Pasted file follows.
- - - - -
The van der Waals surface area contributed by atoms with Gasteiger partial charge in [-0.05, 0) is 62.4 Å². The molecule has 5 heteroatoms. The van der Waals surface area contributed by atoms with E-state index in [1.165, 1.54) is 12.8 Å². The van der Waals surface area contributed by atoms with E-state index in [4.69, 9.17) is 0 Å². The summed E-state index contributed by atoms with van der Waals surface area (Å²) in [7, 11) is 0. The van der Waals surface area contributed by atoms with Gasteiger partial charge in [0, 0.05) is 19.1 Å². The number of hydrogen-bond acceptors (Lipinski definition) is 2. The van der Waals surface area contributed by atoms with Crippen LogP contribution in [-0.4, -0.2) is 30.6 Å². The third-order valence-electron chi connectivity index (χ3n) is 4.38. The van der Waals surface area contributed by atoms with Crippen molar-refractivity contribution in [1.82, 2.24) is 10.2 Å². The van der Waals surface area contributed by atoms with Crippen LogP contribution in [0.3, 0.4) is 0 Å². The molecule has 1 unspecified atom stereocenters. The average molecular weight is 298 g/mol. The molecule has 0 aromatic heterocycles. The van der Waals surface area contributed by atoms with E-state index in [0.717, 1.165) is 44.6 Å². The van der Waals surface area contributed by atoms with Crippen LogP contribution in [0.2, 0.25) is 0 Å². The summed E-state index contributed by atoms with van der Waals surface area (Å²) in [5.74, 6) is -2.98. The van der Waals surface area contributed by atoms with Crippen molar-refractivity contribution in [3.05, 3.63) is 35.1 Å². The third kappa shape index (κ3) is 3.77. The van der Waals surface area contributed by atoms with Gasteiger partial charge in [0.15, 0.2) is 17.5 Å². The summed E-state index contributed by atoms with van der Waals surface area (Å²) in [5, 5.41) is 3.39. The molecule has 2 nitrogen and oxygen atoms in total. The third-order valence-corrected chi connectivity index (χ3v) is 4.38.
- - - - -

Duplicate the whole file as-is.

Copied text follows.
The van der Waals surface area contributed by atoms with Gasteiger partial charge in [-0.05, 0) is 62.4 Å². The molecule has 5 heteroatoms. The van der Waals surface area contributed by atoms with E-state index in [1.165, 1.54) is 12.8 Å². The van der Waals surface area contributed by atoms with E-state index in [4.69, 9.17) is 0 Å². The summed E-state index contributed by atoms with van der Waals surface area (Å²) in [7, 11) is 0. The van der Waals surface area contributed by atoms with Gasteiger partial charge in [0, 0.05) is 19.1 Å². The number of hydrogen-bond acceptors (Lipinski definition) is 2. The van der Waals surface area contributed by atoms with Crippen LogP contribution in [-0.4, -0.2) is 30.6 Å². The third-order valence-electron chi connectivity index (χ3n) is 4.38. The van der Waals surface area contributed by atoms with Crippen molar-refractivity contribution in [1.82, 2.24) is 10.2 Å². The van der Waals surface area contributed by atoms with Crippen LogP contribution in [0.3, 0.4) is 0 Å². The molecule has 1 unspecified atom stereocenters. The average molecular weight is 298 g/mol. The molecule has 0 aromatic heterocycles. The van der Waals surface area contributed by atoms with E-state index in [0.717, 1.165) is 44.6 Å². The van der Waals surface area contributed by atoms with Crippen LogP contribution in [0.2, 0.25) is 0 Å². The summed E-state index contributed by atoms with van der Waals surface area (Å²) in [5.74, 6) is -2.98. The van der Waals surface area contributed by atoms with Crippen molar-refractivity contribution in [3.05, 3.63) is 35.1 Å². The third kappa shape index (κ3) is 3.77. The van der Waals surface area contributed by atoms with Gasteiger partial charge in [0.15, 0.2) is 17.5 Å². The summed E-state index contributed by atoms with van der Waals surface area (Å²) in [5, 5.41) is 3.39. The molecule has 2 nitrogen and oxygen atoms in total. The third-order valence-corrected chi connectivity index (χ3v) is 4.38.